14 major wildfires burning across Northern California; Claudia Cowan reports from Sonoma County, California.

Source: AP

Authorities in Northern California late Monday said there were at least 10 dead and more than 100 reported missing in wildfires raging through much of the state’s wine country.

Scott Alonso, communications director for Sonoma County, said family members have been reporting those missing in calls to a hotline in the county. He said it is possible that many or most of the missing are safe but simply can’t be reached because of the widespread loss of cell service and other communications.

The San Francisco Chronicle reported that the fire has grown 2,000 acres since Monday afternoon and is now at 27,000 acres.  The 14 fires destroyed at least 1,500 homes.

Andy Luttringer, who lives in Santa Rose, looked at the damage to his home of nearly 20 years. He told the paper that he regretted not grabbing more of his wife’s artwork. His wife died of cancer a few years ago.

“I’m really mad at myself,” the 62-year-old retired cop told the paper. “I could have grabbed a couple of her pieces. The rest of the stuff I couldn’t care less about.”

At least 100 people have been injured in wildfires burning in Northern California.

St. Joseph Health said 100 patients have been treated, most for smoke inhalation, at two of its hospitals, Santa Rosa Memorial in Santa Rosa and Queen of the Valley Medical Center in Napa.

Those hospitals took on the majority of patients with other hospitals in the area evacuated because of the fires.

Two of the injured are critical. One has been transferred to a burn center with significant burns. Fifteen of the injuries are described as moderate and the rest are minor.

Chris Thomas, 42, from Kirkland, Wash.,was visiting Napa with his wife, Marissa, for a wine-tasting trip, told The Chronicle that he was awoken by a fire truck’s loudspeaker ordering them to leave.

“It was surreal,” Thomas said. “When I started loading stuff into the car, it was a hell-storm of smoke and ash. There were 30- to 40-mph winds. I couldn’t even breathe, so I ran back to the unit to get Marissa. It was so smoky I went to the wrong unit. When I found her I said, ‘Forget it, let’s just go.’ It went from being an annoying evacuation to something really scary.”

Former San Francisco Giants pitcher Noah Lowry and his family were among those who had to flee from the ferocious series of wildfires in Northern California.

Lowry said that he, his wife, his two daughters and his 2-week-old son had to leave their home in Santa Rosa in a matter of minutes as the flames approached. Lowry said he “can’t shake hearing people scream in terror as the flames barreled down on us.”

He said he ran into a closed U.S. 101 freeway because the flames had jumped it. But he and his family were able to get away in time and get to a friends’ house where they are staying.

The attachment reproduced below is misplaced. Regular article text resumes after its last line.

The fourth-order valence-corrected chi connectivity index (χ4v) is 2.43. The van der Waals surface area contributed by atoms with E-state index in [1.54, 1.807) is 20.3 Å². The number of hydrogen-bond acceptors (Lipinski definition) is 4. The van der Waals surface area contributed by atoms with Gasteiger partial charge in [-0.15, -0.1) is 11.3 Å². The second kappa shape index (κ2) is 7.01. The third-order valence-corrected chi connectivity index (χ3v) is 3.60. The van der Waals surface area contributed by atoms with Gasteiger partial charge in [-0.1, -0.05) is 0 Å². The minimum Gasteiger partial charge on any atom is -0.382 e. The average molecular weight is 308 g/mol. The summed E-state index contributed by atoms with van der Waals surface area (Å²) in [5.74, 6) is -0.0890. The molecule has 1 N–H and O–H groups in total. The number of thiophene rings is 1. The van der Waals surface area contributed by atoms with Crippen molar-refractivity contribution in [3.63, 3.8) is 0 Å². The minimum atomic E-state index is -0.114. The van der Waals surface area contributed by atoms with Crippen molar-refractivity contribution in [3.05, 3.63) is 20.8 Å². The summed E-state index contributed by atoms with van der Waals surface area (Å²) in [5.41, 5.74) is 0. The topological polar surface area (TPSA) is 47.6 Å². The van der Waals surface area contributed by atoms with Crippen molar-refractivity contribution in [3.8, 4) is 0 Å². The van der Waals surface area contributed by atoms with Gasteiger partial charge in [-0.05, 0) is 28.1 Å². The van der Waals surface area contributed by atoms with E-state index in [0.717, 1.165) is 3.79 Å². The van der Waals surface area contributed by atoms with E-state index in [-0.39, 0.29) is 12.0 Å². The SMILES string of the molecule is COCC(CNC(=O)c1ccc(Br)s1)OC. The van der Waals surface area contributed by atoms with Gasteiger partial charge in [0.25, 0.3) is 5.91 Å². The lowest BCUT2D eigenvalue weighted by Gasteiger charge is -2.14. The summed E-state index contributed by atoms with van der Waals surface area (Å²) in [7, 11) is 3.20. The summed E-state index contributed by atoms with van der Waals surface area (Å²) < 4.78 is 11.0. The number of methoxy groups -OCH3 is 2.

Vice President Mike Pence said during a visit to California that the federal government stands ready to provide any and all assistance to the state. Pence said, “We are standing with you.”

Authorities have imposed a sunset-to-sunrise curfew in the city of Santa Rosa and say they are on the lookout for looters as firefighters battle the blazes. Acting police Chief Craig Schwartz said the curfew will be enforced in a mandatory evacuation zone, with violators possibly subject to arrest.

California Gov. Jerry Brown has declared a state of emergency in Napa, Sonoma and Yuba counties because of wildfires that the governor says are threatening thousands of homes.

Brown issued the declaration on Monday, as multiple fires forced people to evacuate their homes.

More than 200 people were hurriedly evacuated from two Santa Rosa hospitals threatened by wildfires that bloomed overnight.

California Department of Forestry and Fire Protection Director Ken Pimlott say an estimated 20,000 people have been evacuated. He called the estimates of destroyed structures very conservative.

Pimlott said most of the fires started at about 10 p.m. Sunday and their causes are under investigation.

The Napa Valley Vintners association says most wineries were closed Monday because of power outages, evacuation orders and the inability of employees to get to work.

The trade association said Monday that it does not have verifiable information on winery buildings that burned down or the impact the fires would have on the 2017 harvest.

Workers had picked most grapes for the season before fires broke out.

The wind-driven wildfires came as Napa and Sonoma counties were finishing highly anticipated harvests of wine grapes. Workers on Monday should have been picking and processing the ripe grapes that would make chardonnay and other wines.

At least two wineries were destroyed and many others damaged.

More than 5,000 Southern California homes were evacuated Monday as fire crews struggled to battle a rapidly growing brush fire.

The blaze has scorched 6,000 acres and destroyed dozens of structures in Orange County.

Plumes of smoke were visible over Disneyland and officials issued air quality warnings for parts of Los Angeles County.

An Anaheim police spokesman says there is no containment so far.